California moves to curb slack-fill litigation

We’ve posted often about lawyer-driven slack-fill lawsuits, in which class action filers claim that food, cosmetic, and other products sold by weight have excessive empty space in their packaging. (Laws governing food packaging allow for empty space that serves a function such as protecting the product from damage or shoplifting, but there is room for much disagreement on what is or is not needed for functionality.) The suits’ outcomes can seem random if not whimsical: Ferrara Candy recently agreed to pay $2.5 million to settle claims [Douglas Yu, Confectionery News] while the makers of Fannie May and Junior Mints successfully obtained dismissal of suits against them in federal courts [Scott Holland, Cook County Record; Bloomberg]

California has been a hotspot of slack-fill litigation, but now the California legislature has passed a bill, signed into law by Gov. Jerry Brown in September, expanding the list of safe-harbor defenses that manufacturers (prospectively, in future suits) can assert against slack-fill claims. While the changes are limited in scope and will still allow many suits to go forward, it is noteworthy for California’s legislature to take even symbolic steps against the state’s busy class action industry. [Sarah L. Brew, Tyler A. Young, Emily R. Bodtke and Rita Mansuryan, The Recorder; Robert Niemann and Jill Mahoney, Washington Legal Foundation]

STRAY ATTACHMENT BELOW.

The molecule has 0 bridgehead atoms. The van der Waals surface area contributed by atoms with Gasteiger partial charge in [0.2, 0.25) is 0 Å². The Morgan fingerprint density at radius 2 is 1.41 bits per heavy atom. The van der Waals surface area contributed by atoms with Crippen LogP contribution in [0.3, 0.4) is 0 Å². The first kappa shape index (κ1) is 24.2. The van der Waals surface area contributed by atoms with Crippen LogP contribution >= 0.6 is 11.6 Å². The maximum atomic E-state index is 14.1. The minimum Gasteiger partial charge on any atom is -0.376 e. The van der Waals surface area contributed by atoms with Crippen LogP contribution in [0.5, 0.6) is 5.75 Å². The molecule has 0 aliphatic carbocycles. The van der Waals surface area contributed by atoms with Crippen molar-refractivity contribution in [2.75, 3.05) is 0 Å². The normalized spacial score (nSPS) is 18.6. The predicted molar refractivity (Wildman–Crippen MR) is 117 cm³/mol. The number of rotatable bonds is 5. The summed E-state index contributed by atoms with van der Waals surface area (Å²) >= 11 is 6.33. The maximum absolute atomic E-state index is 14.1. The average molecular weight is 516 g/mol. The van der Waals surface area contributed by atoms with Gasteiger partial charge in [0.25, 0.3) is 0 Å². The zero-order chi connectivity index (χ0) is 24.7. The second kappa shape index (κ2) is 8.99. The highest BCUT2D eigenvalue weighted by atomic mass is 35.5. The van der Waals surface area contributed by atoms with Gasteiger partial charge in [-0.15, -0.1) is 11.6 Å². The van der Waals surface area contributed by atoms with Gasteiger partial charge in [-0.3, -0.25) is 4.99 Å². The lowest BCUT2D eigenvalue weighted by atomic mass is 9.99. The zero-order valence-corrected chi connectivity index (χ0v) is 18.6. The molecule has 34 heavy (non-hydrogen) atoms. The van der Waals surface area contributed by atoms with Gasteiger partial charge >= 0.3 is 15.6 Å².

One Comment

  • There is an expression: fool me once shame on you, fool me twice shame on me. If you buy a bag of chips and feel cheated, don’t buy them again. None of these items is big-ticket. One of the big reasons manufacturers make packaging bigger than strictly necessary is to get your attention. If a bottle of low-dose aspirin was the minimum size to hold the product, you would not be able to read the label from more than a foot away and it would be the size of a match box (for those old enough to remember those). It would be lost on the shelf.
    I am also stunned they passed this. In general Calif is anti-business.